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Iran Threatens Enemies With 700km-Range Anti-Ship Ballistic Missiles

By Orkhan Jalilov October 19, 2018


Iranian military experts have made a lot of headway in recent years in terms of manufacturing a broad range of indigenous equipment. /

The United States and western world powers have mostly focused on Iran’s nuclear capabilities in recent year, but if top Iranian military commanders are to be believed, the country has a lot of firepower packed elsewhere.

“Today, we have managed to design and produce ground-to-sea ballistic, not cruise, missiles which has a complicated technology and can target warships from a distance of 700 kilometers (435 miles),” the Commander of the Islamic Revolution Guards Corps (IRGC) Aerospace Force, Brigadier General Amir Ali Hajizadeh, said at a meeting in Tehran on Tuesday, according to Tasnim news agency.

Hajizadeh highlighted the IRGC Aerospace Force’s recent achievements, saying that Iran ranks first in the region in terms of missile power, and seventh or eighth in the world.

“Today, all of our produced missiles with ranges from 200 km to 2,000 km have pin-point accuracy, and our previously manufactured missiles are being upgraded,” he noted.

Hajizadeh’s remarks come as tensions between Iran and the U.S. are on the rise. Iran has threatened to disrupt oil shipments through the Strait of Hormuz if Washington tries to strangle Tehran’s oil exports.

Iranian military experts have made a lot of headway in recent years in terms of manufacturing a broad range of indigenous equipment.

The commander of the Iranian Navy's manufacturing plants in Bandar Abbas, Admiral Alireza Sheikhi, said that "our next project will be a 200-meter-long vessel and the size of our warships will increase from 97 meters to 200 meters," Fars news agency reported on October 16.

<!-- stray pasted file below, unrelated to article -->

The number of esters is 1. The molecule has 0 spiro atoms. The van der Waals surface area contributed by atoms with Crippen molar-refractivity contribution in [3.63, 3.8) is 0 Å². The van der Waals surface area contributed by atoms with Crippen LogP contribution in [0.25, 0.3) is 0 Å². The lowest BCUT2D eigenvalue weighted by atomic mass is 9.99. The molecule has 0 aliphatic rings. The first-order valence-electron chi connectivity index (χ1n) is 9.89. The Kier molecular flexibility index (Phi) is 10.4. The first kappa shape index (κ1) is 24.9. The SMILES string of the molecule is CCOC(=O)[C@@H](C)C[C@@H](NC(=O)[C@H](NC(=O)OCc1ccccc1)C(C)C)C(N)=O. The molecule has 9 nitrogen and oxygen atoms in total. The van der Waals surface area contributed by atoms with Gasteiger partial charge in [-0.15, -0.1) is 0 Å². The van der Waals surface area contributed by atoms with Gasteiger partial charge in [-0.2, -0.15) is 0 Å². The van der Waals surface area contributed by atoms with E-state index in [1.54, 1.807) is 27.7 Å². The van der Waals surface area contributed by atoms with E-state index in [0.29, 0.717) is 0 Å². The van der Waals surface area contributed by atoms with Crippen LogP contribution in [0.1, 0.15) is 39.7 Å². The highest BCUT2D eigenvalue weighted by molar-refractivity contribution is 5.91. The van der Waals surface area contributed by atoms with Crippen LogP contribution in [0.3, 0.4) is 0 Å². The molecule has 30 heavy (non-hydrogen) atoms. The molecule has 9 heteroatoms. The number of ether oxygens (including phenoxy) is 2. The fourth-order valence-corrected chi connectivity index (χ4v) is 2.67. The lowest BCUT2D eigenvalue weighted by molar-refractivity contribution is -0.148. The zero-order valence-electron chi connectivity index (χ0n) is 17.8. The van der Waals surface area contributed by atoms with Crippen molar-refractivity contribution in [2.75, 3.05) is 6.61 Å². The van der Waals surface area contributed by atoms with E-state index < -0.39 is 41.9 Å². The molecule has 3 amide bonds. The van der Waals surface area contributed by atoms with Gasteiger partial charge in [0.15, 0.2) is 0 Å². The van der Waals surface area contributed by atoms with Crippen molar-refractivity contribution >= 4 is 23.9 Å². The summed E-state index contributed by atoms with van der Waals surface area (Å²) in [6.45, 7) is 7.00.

Sheikhi underlined that the Iranian Naval forces use precision-striking missile defense systems on vessels, including the Kamand defense shield, and said that the homemade Qadir and Qader missiles, with a range of 300km, are in operation.

On Monday, a deputy commander of Iran’s Khatam al-Anbia Air Defense Base confirmed that the Bavar-373, a domestically-produced long-range air defense missile system that was unveiled in August 2016 will go online by March of next year. A distinguishing feature of the Bavar-373 is its vertical launching system with square launchers, mostly used for air defense on warships. The system uses a long-range, phased array fire-control radar called Me’raj-4, and employs three different types of missiles to hit targets at various altitudes.

Despite U.S. President Donald Trump’s announcement in May that Iran would once more be hit with tough sanctions, the government has proceeded with missile and defense systems capabilities.

In August, Iran unveiled a new generation of precision-guided missiles known as the Fateh Mobin missile, capable of striking ground and seaborne targets in surgical operations. In February, during Iranian Navy drills, the Nasir anti-ship cruise missile system was test-fired.

Iran’s weapons systems have not gone without scrutiny by the international community. The country has been accused of transferring ballistic missiles to Houthi rebels in Yemen that may have been used for launches aimed at Saudi Arabia. The U.S. have been concerned about the development of Iranian missile systems. In May 2018, U.S. President Donald Trump announced the U.S.’ withdrawal from the Joint Comprehensive Plan of Action (JCPOA). The administration is aiming to limit Iran's ballistic missile program and its role in regional conflicts in the Middle East, including Syria.

Following Trump’s threat to impose oil sector-related sanctions by November, Iran’s President Hassan Rouhani threatened to shut down the Strait of Hormuz, the world's busiest sea lane for oil exports.